Father Comes Home From The Wars, Parts 1, 2 & 3
Review by Willard Manus
Suzan-Lori Parks much-acclaimed Civil War drama, FATHER COMES HOME FROM THE WARS (directed by Jo Bonney), has finally come to Los Angeles after productions in New York, New England and elsewhere. The play, which recently won the Edward M. Kennedy Prize for Drama Inspired by American History, is a large, ambitious and ground-breaking work, one which focuses on a small group of slaves living on a modest plantation in Texas, circa 1862.
The key characters in Part 1 are The Oldest Old Man (Roger Robinson), Parks irreverent take on the stereotype of a wise old woolyhead; Penny (Sameerah Lugmaan-Harris), a beautiful young girl in love with Hero (Sterling K. Brown); and Homer (Larry Powell), a field slave who, in classic triangular fashion, is in love with Penny. Four other slaves fill out the picture; they are identified as a Chorus of Less Than Desirable Slaves and have names like Leader, Second, Third, etc. These anachronistic touches are reflected in Esosas costumes as well, a melange of raggedy period pants and skirts mixed with modern baseball shirts and sneakers. A folksinger (Steven Bargonetti) warbles away from time to time (bluesy lyrics by the playwright).
Obviously, this is not your typical slave tale, one which usually centers on a noble hero trying to lead his people to the promised land. The man played by Sterling K. Brown may be called Hero, but he is anything but noble. Charismatic, yes, but in a scurrilous kind of way: he once informed on his best friend Homer to win favor with the boss-man; and now, when the story opens, he is contemplating joining the Confederate army (as valet to the boss-man). The payoff for this betrayal of his own people is freedom for your service. Trouble is, as Homer points out, the boss-man made that promise to you before and went back on it. What Hero does for freedom, in fact, what all of the slaves do for it (once Emancipation comes in Part 3), is very much the central issue in the play. As Parks said in an interview, After freedom comes, what is the best use of yourself? It would be tempting to call FATHER a revamping of the Odyssey; there is a character called Homer; Hero is, in a way, a flawed Ulysses; and Penny is short for Penelope, pining for the return of her warrior-husband (dont forget the Greek chorus chirping away in the background, either. But Parks has her own African-American take on Ulysses, one which she uses to make the epic tale her own, especially when she adds such original touches as the character of the boss-man (Michael McKean)in Part 2. This vain, swaggering, drunken Confederate army officer has captured what he believes is a Union officer (Josh Wingate) and intends to deliver him to headquarters in return for a fat prize. While stomping around on the battlefield, he spouts his ludicrously racist views (Every day I thank God I was born white) to the prisoner and his servant. McKean almost steals the show with his bigoted buffoonery.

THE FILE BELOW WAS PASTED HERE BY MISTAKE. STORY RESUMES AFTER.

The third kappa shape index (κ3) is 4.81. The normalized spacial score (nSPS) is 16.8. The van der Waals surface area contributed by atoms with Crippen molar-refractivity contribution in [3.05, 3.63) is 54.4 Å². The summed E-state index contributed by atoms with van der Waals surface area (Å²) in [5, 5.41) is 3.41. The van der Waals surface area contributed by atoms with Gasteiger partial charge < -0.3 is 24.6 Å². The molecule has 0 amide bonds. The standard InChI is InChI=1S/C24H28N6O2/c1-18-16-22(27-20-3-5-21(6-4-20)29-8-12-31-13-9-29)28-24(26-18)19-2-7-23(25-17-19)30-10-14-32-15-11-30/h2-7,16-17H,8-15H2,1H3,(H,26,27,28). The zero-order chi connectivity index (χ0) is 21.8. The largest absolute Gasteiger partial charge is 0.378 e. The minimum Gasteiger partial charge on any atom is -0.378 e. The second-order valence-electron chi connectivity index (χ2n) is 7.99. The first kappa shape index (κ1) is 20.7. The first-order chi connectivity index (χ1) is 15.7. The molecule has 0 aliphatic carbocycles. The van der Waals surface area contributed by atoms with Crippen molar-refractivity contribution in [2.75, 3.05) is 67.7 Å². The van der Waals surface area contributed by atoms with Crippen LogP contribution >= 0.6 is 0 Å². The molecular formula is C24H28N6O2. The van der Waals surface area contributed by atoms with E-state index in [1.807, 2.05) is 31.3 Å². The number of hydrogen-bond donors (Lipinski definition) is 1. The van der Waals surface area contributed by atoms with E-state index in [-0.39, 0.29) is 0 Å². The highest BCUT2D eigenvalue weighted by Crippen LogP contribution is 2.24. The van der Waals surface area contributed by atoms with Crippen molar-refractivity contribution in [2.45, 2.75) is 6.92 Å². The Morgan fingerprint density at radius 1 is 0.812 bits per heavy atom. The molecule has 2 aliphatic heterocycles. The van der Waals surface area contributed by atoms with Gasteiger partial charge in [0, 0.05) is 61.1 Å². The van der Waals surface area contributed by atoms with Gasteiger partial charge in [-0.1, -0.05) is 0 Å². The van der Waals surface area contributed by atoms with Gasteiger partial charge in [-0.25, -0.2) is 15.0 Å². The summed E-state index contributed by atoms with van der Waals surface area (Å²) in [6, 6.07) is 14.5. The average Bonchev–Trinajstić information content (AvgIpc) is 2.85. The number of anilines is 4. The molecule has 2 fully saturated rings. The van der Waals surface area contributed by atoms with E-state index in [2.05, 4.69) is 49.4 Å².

In Part 3, yet another comic character appears, Odyssey Dog (Patrena Murray), a mangy mutt belonging to Hero who proves to have a lot more humanity and smarts than her master does. Murray brings down the house with her inspired canine clowning. By turns hilarious and profound, whimsical and powerful, FATHER COMES HOME FROM THE WARS is everything it was cracked up to beand more, much more.
(Mark Taper Forum, 135 N. Grand Ave. 213-972-4400 or centertheatregroup.org)